Papain-Decorated Mucopenetrating SEDDS: A Tentative Approach to Combat Absorption Issues of Acyclovir via the Oral Route
The aim of the current study was to enhance the oral bioavailability of Acyclovir (ACV) based on the papain-functionalized self-emulsifying drug delivery systems (SEDDS). The optimum control SEDDS formulation comprised of kolliphore (40%), transcutol (30%), propylene glycol (20%) and oleoyl chloride (10%). However, in the targeted SEDDS formulation, oleoyl chloride was replaced with oleoyl chloride-papain (OC-PAP) conjugate that was synthesized via an amide bond formation between the acyl halide groups of oleoyl chloride and the amino group of papain. Prior to adding in the SEDDS formulation, the newly synthesized conjugate was evaluated quantitatively by a Bradford assay that demonstrated 45 µg of papain contents per mg of the conjugate. Moreover, the conjugate formation was qualitatively confirmed through FTIR analysis and thin layer chromatography. ACV (a BCS class III drug) was incorporated into the SEDDS formulations after being hydrophobically ion paired with sodium deoxycholate, thereby making it lipophilic. The drug-loaded formulations were emulsified in the 0.1 M phosphate buffer (pH 6.8) and evaluated in vitro with respect to drug release and rabbit mucosal permeation studies. Both the formulations illustrated a very comparable drug release over a period of 4 h, afterwards, the OC-PAP-based formulation demonstrated a more sustaining effect. The extent of mucus diffusion evaluated via the silicon tube method demonstrated a 4.92-fold and a 1.46-fold higher penetration of the drug, a 3.21-fold and a 1.56-fold higher permeation through the rabbit intestinal mucus layer, and a 22.94-fold and a 2.27-fold higher retention of the drug over the intact mucosa of rabbit intestine, illustrated by OC-PAP-based nanoemulsions compared to the drug-free solution and controlled nanoemulsion, respectively. According to these in vitro results, papain-functionalized SEDDS is a promising approach for the oral delivery of ACV and many other drugs with oral bioavailability issues, however, in vivo studies in this respect have to be employed before making a comprehensive conclusion.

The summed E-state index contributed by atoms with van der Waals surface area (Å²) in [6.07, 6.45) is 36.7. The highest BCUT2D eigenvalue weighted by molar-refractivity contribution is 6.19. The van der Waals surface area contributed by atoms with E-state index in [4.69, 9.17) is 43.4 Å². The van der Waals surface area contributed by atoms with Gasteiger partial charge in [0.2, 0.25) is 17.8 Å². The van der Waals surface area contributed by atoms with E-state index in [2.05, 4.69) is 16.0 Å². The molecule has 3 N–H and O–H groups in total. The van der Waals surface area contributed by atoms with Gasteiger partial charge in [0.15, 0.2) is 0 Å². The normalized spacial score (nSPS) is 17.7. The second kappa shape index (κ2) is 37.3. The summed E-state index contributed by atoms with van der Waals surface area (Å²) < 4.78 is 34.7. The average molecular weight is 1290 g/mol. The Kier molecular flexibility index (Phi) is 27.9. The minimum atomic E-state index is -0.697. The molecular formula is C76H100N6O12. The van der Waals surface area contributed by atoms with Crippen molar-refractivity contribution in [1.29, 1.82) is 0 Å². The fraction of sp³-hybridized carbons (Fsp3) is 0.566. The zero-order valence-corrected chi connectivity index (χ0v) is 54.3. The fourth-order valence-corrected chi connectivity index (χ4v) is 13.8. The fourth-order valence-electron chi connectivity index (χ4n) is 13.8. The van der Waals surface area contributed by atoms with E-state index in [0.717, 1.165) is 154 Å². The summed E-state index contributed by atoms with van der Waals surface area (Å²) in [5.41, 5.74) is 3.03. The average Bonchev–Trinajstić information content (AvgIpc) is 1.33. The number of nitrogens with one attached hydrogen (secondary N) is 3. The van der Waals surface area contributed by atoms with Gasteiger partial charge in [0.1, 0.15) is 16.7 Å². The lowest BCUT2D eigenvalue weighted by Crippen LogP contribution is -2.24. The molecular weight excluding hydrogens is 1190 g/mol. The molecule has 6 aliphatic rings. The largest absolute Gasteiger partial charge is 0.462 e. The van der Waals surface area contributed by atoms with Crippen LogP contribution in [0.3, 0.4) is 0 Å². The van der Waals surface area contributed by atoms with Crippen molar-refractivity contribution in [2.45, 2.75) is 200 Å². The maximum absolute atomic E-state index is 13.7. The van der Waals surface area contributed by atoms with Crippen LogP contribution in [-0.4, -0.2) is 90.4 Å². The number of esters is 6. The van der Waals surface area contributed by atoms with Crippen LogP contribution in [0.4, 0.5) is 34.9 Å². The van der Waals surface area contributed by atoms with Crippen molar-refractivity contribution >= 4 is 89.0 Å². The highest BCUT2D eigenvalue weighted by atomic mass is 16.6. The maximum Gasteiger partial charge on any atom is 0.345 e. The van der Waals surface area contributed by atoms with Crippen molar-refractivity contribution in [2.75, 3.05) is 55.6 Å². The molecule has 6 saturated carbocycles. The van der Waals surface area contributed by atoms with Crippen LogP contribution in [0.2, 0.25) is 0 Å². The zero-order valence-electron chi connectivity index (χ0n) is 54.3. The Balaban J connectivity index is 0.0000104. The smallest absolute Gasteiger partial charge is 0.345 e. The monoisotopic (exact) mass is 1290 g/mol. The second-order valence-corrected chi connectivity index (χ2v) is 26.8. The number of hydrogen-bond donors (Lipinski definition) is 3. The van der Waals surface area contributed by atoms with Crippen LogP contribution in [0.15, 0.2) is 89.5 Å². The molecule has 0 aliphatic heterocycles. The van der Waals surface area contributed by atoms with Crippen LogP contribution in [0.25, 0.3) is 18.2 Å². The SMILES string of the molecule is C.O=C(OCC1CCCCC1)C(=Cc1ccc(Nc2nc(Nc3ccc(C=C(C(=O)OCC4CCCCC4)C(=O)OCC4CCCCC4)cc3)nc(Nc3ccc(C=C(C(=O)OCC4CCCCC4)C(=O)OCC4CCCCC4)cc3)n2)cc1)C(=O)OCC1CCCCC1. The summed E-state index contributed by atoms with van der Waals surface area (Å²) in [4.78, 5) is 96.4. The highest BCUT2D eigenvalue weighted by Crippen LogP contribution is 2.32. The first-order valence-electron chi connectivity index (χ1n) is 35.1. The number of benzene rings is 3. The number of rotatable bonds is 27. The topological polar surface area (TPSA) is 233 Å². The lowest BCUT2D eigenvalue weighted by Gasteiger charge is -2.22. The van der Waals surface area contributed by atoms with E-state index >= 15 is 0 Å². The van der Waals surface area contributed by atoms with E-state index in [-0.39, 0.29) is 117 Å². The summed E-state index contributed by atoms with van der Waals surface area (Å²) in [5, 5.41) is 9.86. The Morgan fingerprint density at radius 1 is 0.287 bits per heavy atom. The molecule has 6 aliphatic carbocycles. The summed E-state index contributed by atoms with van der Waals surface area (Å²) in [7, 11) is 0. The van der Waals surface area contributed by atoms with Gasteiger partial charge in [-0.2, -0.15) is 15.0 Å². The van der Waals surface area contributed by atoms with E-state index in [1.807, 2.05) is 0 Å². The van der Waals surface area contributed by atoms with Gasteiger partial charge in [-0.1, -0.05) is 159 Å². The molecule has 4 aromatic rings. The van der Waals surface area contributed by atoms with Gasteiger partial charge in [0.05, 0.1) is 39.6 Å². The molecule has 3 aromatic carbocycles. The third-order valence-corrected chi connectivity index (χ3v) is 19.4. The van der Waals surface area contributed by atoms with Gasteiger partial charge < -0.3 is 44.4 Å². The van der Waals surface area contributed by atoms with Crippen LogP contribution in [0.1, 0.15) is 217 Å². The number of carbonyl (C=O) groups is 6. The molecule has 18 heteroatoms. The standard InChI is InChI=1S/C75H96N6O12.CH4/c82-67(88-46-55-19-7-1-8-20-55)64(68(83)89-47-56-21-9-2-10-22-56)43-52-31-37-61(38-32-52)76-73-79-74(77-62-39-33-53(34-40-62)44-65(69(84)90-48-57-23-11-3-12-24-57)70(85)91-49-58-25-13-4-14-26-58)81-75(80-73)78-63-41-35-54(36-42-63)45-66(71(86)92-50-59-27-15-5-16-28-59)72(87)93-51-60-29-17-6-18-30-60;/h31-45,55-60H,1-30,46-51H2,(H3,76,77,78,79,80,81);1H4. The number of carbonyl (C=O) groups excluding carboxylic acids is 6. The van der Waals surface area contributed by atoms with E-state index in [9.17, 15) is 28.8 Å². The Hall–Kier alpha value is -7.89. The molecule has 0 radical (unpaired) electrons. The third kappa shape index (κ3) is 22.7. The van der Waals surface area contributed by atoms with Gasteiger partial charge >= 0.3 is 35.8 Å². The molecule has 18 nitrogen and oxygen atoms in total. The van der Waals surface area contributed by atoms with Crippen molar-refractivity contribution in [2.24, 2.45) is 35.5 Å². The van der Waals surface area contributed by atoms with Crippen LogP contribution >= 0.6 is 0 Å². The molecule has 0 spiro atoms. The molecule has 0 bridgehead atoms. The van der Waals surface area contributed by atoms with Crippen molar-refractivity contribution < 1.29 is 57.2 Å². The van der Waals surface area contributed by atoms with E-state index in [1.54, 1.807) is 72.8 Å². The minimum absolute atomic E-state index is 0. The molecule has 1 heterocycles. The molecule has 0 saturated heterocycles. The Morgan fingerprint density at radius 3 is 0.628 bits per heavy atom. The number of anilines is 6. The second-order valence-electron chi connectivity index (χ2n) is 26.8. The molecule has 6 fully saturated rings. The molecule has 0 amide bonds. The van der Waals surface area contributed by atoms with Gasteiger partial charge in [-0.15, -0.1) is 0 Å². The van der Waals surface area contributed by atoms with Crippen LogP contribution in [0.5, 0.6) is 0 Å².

Al Meslamani, Ahmad Z.
Bostanudin, Mohammad F.